Resource utilization for sustainability enhancement in Japanese industries
Toshiyuki Sueyoshi and
Applied Energy, 2018, vol. 228, issue C, 2308-2320
Recently, many studies have applied environmental assessment based upon data envelopment analysis to measure the performance of various organizations. An important feature of the approach is that it evaluates their economic activities which use inputs to produce desirable (e.g., electricity) and undesirable (e.g., CO2 emission) outputs. To document the practicality, this study discusses the corporate sustainability of Japanese industries. In the application, we need to overcome the three methodological difficulties related to the approach at the initial stage: how to handle zero and/or negative values, how to unify inputs, desirable, and undesirable outputs within a synchronized framework, and how to identify a possible occurrence of a production limit and to identify that of green technology innovation. This study obtains the three empirical findings. First, Japanese firms put more strategic weights on their operational achievements than environmental ones. Second, manufacturing firms outperform non-manufacturing ones, including services, energy utilities and information technology industries, in their operations. Finally, the production limit may occur in most industries under current business surroundings. However, they may overcome the difficulty by investing for production or service assets and green technology. The empirical results are consistent with the current Japanese industrial policy, or so-called “Abenomics,” which centers upon the performance improvement in non-manufacturing industries. We also discuss a significant potential of green technology innovation that the Japanese government does not consider in the current policy agendas.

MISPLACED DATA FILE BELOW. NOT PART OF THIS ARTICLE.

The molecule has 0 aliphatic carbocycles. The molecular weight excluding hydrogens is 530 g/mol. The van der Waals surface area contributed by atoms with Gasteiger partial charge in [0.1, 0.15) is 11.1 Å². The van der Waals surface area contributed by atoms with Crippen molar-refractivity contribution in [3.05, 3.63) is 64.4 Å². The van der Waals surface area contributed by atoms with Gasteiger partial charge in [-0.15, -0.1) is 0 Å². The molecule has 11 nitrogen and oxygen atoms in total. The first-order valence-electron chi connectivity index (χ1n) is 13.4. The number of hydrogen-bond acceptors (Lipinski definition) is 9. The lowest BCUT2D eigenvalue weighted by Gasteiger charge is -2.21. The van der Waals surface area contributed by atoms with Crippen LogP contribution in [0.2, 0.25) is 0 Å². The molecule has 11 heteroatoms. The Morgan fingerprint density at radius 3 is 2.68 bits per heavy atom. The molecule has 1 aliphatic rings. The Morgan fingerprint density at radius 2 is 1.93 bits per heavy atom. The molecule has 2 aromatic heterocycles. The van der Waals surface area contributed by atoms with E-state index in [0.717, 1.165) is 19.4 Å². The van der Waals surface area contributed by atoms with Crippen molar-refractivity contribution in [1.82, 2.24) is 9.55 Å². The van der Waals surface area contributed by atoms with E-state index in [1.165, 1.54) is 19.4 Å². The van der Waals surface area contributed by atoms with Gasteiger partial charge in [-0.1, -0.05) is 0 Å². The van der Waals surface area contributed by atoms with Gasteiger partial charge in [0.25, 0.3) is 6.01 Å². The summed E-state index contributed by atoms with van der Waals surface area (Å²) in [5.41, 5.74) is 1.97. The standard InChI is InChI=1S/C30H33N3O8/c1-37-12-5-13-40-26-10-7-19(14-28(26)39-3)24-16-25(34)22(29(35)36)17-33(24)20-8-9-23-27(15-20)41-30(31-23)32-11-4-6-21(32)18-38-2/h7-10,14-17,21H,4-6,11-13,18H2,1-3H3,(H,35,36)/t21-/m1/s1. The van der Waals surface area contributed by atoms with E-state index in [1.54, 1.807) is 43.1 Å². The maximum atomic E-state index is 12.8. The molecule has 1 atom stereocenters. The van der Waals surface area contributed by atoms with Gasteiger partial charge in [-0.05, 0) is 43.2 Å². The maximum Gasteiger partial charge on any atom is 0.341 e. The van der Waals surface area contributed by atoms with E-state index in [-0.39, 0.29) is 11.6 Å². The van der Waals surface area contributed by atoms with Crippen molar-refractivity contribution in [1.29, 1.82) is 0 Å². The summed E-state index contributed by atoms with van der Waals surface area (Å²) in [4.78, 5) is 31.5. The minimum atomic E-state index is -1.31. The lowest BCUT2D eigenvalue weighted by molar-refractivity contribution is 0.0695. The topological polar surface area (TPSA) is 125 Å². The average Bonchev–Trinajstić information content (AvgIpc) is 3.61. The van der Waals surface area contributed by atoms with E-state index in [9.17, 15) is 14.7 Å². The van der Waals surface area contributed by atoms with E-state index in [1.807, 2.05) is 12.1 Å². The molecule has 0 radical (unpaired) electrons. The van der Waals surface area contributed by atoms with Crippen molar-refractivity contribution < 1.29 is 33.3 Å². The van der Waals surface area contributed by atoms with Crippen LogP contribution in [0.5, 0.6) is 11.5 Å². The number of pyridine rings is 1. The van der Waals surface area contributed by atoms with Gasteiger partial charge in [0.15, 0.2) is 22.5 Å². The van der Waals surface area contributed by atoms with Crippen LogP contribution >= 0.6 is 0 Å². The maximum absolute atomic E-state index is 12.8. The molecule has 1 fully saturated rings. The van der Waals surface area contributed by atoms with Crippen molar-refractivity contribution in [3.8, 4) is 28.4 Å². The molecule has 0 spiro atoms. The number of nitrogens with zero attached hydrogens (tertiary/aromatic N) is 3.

Keywords: Corporate sustainability; Japanese industries; Environmental assessment; Data envelopment analysis (search for similar items in EconPapers)
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